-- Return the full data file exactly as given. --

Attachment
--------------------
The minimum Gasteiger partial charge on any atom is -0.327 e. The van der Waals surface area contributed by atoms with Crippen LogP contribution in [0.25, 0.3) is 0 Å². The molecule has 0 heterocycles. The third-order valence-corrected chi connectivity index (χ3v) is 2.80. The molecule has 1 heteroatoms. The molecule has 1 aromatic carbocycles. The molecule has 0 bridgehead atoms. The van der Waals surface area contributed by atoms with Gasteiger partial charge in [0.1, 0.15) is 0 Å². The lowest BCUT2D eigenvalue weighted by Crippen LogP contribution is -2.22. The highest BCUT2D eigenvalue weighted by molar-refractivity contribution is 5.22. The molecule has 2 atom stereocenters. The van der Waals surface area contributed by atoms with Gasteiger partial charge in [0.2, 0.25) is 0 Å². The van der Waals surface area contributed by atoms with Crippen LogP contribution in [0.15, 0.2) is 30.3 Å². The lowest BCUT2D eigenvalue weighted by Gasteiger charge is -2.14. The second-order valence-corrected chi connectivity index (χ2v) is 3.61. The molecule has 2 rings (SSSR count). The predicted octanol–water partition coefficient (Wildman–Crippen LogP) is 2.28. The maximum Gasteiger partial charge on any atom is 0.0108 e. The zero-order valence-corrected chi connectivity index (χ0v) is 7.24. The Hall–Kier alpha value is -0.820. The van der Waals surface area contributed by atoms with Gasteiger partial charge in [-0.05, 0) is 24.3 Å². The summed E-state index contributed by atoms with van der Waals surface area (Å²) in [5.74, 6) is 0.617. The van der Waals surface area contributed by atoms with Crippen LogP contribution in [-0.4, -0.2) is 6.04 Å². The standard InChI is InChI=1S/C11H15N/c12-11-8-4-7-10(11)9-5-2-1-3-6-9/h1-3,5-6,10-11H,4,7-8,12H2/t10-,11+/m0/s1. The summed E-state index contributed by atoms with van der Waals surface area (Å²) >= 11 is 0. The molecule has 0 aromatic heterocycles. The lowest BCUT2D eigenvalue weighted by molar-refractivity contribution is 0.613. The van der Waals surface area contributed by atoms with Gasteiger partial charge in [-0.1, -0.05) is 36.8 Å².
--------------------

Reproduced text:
The minimum Gasteiger partial charge on any atom is -0.327 e. The van der Waals surface area contributed by atoms with Crippen LogP contribution in [0.25, 0.3) is 0 Å². The molecule has 0 heterocycles. The third-order valence-corrected chi connectivity index (χ3v) is 2.80. The molecule has 1 heteroatoms. The molecule has 1 aromatic carbocycles. The molecule has 0 bridgehead atoms. The van der Waals surface area contributed by atoms with Gasteiger partial charge in [0.1, 0.15) is 0 Å². The lowest BCUT2D eigenvalue weighted by Crippen LogP contribution is -2.22. The highest BCUT2D eigenvalue weighted by molar-refractivity contribution is 5.22. The molecule has 2 atom stereocenters. The van der Waals surface area contributed by atoms with Gasteiger partial charge in [0.2, 0.25) is 0 Å². The van der Waals surface area contributed by atoms with Crippen LogP contribution in [0.15, 0.2) is 30.3 Å². The lowest BCUT2D eigenvalue weighted by Gasteiger charge is -2.14. The second-order valence-corrected chi connectivity index (χ2v) is 3.61. The molecule has 2 rings (SSSR count). The predicted octanol–water partition coefficient (Wildman–Crippen LogP) is 2.28. The maximum Gasteiger partial charge on any atom is 0.0108 e. The zero-order valence-corrected chi connectivity index (χ0v) is 7.24. The Hall–Kier alpha value is -0.820. The van der Waals surface area contributed by atoms with Gasteiger partial charge in [-0.05, 0) is 24.3 Å². The summed E-state index contributed by atoms with van der Waals surface area (Å²) in [5.74, 6) is 0.617. The van der Waals surface area contributed by atoms with Crippen LogP contribution in [-0.4, -0.2) is 6.04 Å². The standard InChI is InChI=1S/C11H15N/c12-11-8-4-7-10(11)9-5-2-1-3-6-9/h1-3,5-6,10-11H,4,7-8,12H2/t10-,11+/m0/s1. The summed E-state index contributed by atoms with van der Waals surface area (Å²) >= 11 is 0. The molecule has 0 aromatic heterocycles. The lowest BCUT2D eigenvalue weighted by molar-refractivity contribution is 0.613. The van der Waals surface area contributed by atoms with Gasteiger partial charge in [-0.1, -0.05) is 36.8 Å².